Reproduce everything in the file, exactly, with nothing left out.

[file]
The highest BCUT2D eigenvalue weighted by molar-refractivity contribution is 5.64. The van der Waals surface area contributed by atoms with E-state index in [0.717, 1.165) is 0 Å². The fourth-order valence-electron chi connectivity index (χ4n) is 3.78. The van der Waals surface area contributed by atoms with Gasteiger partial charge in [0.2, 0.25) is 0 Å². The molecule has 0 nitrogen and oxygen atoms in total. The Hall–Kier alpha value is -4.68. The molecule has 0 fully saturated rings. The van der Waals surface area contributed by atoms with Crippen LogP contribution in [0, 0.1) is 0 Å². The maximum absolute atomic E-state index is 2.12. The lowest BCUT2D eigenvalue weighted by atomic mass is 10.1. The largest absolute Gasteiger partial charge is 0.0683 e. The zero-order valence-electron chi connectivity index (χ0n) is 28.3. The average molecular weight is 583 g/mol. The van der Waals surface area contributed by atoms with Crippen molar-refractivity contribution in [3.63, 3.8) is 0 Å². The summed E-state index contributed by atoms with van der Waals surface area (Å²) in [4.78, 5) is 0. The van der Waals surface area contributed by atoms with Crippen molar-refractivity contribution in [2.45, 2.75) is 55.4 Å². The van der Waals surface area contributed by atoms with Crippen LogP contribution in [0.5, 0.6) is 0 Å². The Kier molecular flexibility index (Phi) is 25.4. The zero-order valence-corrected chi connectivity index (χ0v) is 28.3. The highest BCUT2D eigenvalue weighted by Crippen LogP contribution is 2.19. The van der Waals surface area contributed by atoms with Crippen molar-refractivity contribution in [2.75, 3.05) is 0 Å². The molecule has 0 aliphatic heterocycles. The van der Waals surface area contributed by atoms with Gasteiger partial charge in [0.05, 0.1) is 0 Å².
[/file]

The highest BCUT2D eigenvalue weighted by molar-refractivity contribution is 5.64. The van der Waals surface area contributed by atoms with E-state index in [0.717, 1.165) is 0 Å². The fourth-order valence-electron chi connectivity index (χ4n) is 3.78. The van der Waals surface area contributed by atoms with Gasteiger partial charge in [0.2, 0.25) is 0 Å². The molecule has 0 nitrogen and oxygen atoms in total. The Hall–Kier alpha value is -4.68. The molecule has 0 fully saturated rings. The van der Waals surface area contributed by atoms with Crippen LogP contribution in [0, 0.1) is 0 Å². The maximum absolute atomic E-state index is 2.12. The lowest BCUT2D eigenvalue weighted by atomic mass is 10.1. The largest absolute Gasteiger partial charge is 0.0683 e. The zero-order valence-electron chi connectivity index (χ0n) is 28.3. The average molecular weight is 583 g/mol. The van der Waals surface area contributed by atoms with Crippen molar-refractivity contribution in [3.63, 3.8) is 0 Å². The summed E-state index contributed by atoms with van der Waals surface area (Å²) in [4.78, 5) is 0. The van der Waals surface area contributed by atoms with Crippen molar-refractivity contribution in [2.45, 2.75) is 55.4 Å². The van der Waals surface area contributed by atoms with Crippen LogP contribution in [0.5, 0.6) is 0 Å². The Kier molecular flexibility index (Phi) is 25.4. The zero-order valence-corrected chi connectivity index (χ0v) is 28.3. The highest BCUT2D eigenvalue weighted by Crippen LogP contribution is 2.19. The van der Waals surface area contributed by atoms with Crippen molar-refractivity contribution in [2.75, 3.05) is 0 Å². The molecule has 0 aliphatic heterocycles. The van der Waals surface area contributed by atoms with Gasteiger partial charge in [0.05, 0.1) is 0 Å².